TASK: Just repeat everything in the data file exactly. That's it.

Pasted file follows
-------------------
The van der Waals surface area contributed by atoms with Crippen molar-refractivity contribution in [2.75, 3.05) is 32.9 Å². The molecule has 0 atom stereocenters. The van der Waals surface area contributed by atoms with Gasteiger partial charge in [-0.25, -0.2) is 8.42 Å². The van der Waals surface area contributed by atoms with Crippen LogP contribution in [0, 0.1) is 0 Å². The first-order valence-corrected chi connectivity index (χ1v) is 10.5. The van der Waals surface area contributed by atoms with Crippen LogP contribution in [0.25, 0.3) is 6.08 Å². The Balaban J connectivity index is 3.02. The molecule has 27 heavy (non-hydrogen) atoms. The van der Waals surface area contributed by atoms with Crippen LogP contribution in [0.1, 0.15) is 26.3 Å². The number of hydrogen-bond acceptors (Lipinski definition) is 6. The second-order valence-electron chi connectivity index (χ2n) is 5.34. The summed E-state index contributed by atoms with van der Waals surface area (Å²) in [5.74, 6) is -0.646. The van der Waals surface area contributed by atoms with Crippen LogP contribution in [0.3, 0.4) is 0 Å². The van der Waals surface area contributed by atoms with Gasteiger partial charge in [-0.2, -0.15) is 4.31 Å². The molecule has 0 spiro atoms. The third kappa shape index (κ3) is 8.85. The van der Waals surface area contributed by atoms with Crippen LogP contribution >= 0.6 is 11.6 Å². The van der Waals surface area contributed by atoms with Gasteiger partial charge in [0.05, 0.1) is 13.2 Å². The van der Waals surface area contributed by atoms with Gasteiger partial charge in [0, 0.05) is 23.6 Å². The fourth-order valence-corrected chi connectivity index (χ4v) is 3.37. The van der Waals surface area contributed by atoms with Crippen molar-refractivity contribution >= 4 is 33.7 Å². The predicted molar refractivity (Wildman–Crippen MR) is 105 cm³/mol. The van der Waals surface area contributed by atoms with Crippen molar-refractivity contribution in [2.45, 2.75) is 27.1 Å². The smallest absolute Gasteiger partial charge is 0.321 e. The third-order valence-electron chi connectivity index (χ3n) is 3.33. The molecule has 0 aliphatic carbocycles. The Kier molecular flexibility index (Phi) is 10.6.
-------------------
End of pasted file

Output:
The van der Waals surface area contributed by atoms with Crippen molar-refractivity contribution in [2.75, 3.05) is 32.9 Å². The molecule has 0 atom stereocenters. The van der Waals surface area contributed by atoms with Gasteiger partial charge in [-0.25, -0.2) is 8.42 Å². The van der Waals surface area contributed by atoms with Crippen LogP contribution in [0, 0.1) is 0 Å². The first-order valence-corrected chi connectivity index (χ1v) is 10.5. The van der Waals surface area contributed by atoms with Crippen LogP contribution in [0.25, 0.3) is 6.08 Å². The Balaban J connectivity index is 3.02. The molecule has 27 heavy (non-hydrogen) atoms. The van der Waals surface area contributed by atoms with Crippen LogP contribution in [0.1, 0.15) is 26.3 Å². The number of hydrogen-bond acceptors (Lipinski definition) is 6. The second-order valence-electron chi connectivity index (χ2n) is 5.34. The summed E-state index contributed by atoms with van der Waals surface area (Å²) in [5.74, 6) is -0.646. The van der Waals surface area contributed by atoms with Crippen LogP contribution in [0.3, 0.4) is 0 Å². The van der Waals surface area contributed by atoms with Gasteiger partial charge in [-0.2, -0.15) is 4.31 Å². The molecule has 0 spiro atoms. The third kappa shape index (κ3) is 8.85. The van der Waals surface area contributed by atoms with Crippen LogP contribution >= 0.6 is 11.6 Å². The van der Waals surface area contributed by atoms with Gasteiger partial charge in [0.05, 0.1) is 13.2 Å². The van der Waals surface area contributed by atoms with Gasteiger partial charge in [0, 0.05) is 23.6 Å². The fourth-order valence-corrected chi connectivity index (χ4v) is 3.37. The van der Waals surface area contributed by atoms with Crippen molar-refractivity contribution >= 4 is 33.7 Å². The predicted molar refractivity (Wildman–Crippen MR) is 105 cm³/mol. The van der Waals surface area contributed by atoms with Crippen molar-refractivity contribution in [2.45, 2.75) is 27.1 Å². The smallest absolute Gasteiger partial charge is 0.321 e. The third-order valence-electron chi connectivity index (χ3n) is 3.33. The molecule has 0 aliphatic carbocycles. The Kier molecular flexibility index (Phi) is 10.6.